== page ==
Brown Sugar in Minnesota by Joe Field is a short, thrilling ride fueled by drugs and danger.
By their very definition, thrillers are high-intensity stories, and whether that manifests in the form of action or psychological drama doesn’t actually matter. Readers seek out an author like Joe Field for his ability to create an atmosphere where both types of drama can play, where readers fear what’s around the next page, but can’t help but keep turning. Brown Sugar in Minnesota is a patient, slow-burning book that digs surprisingly deep for being such a short read. It’s perfect for an afternoon of curled-up excitement, as the honorable forces of journalism and truth do battle with the greedy, corrupt murderers of the world.
Cooper Smith is an immediately likable character, and the author’s early depictions of his personal life enamor readers to him. His savior/reporter on a white steed image, albeit rough around the edges, makes it easy to root for him. Cooper slowly begins to uncover the horrible truths of a growing drug empire operating in his own backyard, and as a reporter, the story is too good (and close to home) to pass up. His close connection to the reservation and its people is what drives Coop to such dangerous lengths to expose the truth, so his desperately bold actions feel justified to readers. In other words, he is a believable hero, willing to risk everything, from his career to his very life, in order to protect the ones he loves.
The setting of the novel is essentially the present day, which lends an immediacy and relatable nature to the story from the very start. Many of the issues portrayed in this novel are still active problems in America, and while this book can’t be seen as a factual documentary, it does probe into some darker corners of modern America life that make the story all the more appealing.
The tone that the author writes with is sinister, and this is maintained throughout most of the novel, but there are occasional sparks of humor and lighter moments to break the tension – and remind you to take a breath. The need to pack a thriller with action often forces an author to skip crucial character development, or hope that the audience assumes some key plot points, in order to get on with the more “exciting” moments. Fortunately, this wasn’t the case with Field’s novel.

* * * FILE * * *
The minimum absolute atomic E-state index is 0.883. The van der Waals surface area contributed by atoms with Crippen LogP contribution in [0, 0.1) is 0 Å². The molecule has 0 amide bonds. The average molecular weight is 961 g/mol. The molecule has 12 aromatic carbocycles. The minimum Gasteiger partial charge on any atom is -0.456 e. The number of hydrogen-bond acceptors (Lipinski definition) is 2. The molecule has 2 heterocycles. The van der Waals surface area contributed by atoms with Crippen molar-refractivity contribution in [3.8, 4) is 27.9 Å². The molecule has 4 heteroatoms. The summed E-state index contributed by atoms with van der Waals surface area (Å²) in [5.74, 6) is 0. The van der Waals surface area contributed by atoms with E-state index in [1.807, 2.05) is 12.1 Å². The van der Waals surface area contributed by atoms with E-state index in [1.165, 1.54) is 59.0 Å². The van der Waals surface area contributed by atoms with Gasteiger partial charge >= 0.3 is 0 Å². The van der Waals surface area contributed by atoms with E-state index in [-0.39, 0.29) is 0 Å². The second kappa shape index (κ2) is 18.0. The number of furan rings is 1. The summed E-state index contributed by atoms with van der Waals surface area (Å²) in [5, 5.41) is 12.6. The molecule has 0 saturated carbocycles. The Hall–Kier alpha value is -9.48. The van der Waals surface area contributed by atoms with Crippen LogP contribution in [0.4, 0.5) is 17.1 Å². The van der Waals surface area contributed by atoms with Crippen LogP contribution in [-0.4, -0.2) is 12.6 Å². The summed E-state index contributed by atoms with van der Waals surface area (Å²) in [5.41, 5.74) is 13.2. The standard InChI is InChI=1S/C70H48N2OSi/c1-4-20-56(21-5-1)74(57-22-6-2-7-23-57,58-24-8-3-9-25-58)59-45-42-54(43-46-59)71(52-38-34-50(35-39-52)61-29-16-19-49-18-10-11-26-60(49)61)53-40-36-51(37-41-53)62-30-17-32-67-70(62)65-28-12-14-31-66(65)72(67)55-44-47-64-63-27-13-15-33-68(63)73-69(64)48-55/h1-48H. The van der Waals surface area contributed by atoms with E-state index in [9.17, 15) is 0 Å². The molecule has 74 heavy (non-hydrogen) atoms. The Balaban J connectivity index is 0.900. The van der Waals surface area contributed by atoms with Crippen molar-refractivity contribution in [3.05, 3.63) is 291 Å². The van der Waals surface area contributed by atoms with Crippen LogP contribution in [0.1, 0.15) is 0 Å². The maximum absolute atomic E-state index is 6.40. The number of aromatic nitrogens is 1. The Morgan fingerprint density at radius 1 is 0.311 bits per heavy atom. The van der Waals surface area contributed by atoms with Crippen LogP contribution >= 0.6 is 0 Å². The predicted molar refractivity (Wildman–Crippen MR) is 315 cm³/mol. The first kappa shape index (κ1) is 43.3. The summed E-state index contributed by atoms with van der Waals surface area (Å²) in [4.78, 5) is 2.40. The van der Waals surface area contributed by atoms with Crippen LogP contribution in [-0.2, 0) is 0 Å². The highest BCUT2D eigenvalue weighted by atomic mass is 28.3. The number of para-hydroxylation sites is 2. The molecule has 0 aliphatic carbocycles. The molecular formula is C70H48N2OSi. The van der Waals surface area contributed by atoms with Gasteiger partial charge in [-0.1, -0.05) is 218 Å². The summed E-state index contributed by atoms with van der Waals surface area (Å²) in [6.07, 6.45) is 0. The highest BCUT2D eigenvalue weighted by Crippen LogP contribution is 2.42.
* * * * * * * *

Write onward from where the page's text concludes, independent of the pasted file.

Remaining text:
Great care was clearly taken to build a strong foundation for this story, and while the book itself was quite short, readers aren’t short-changed on quality writing and fully developed characters. Smokey, as the face of evil within Brown Sugar, is sincerely terrifying at times, and ruthless in his pursuit of dominance. Squaring off with a man such as that, and exposing oneself to the full firepower of a merciless drug ring, is a tall order for any man, but Coop does it with style and endearing grace.
There is a casual flow to Field’s prose, making it natural to move through quickly, rarely requiring a re-reading or giving time for a reader’s mind to wander. In combination with realistic dialogue, clear time spent on cultural research, and a skill for never wasting a word or writing a boring sentence, Joe Field takes readers on a rapid tumble through a deadly world. As the bodies begin to pile up, the bullets aimed at Coop start to fly, and the feverish close of the story will leave you on the edge of your seat. Cooper Smith is going to be a great new character in the future of this series, as Field has written a great story here, where justice, revenge and love come together spectacularly in a modern thriller that feels all too real.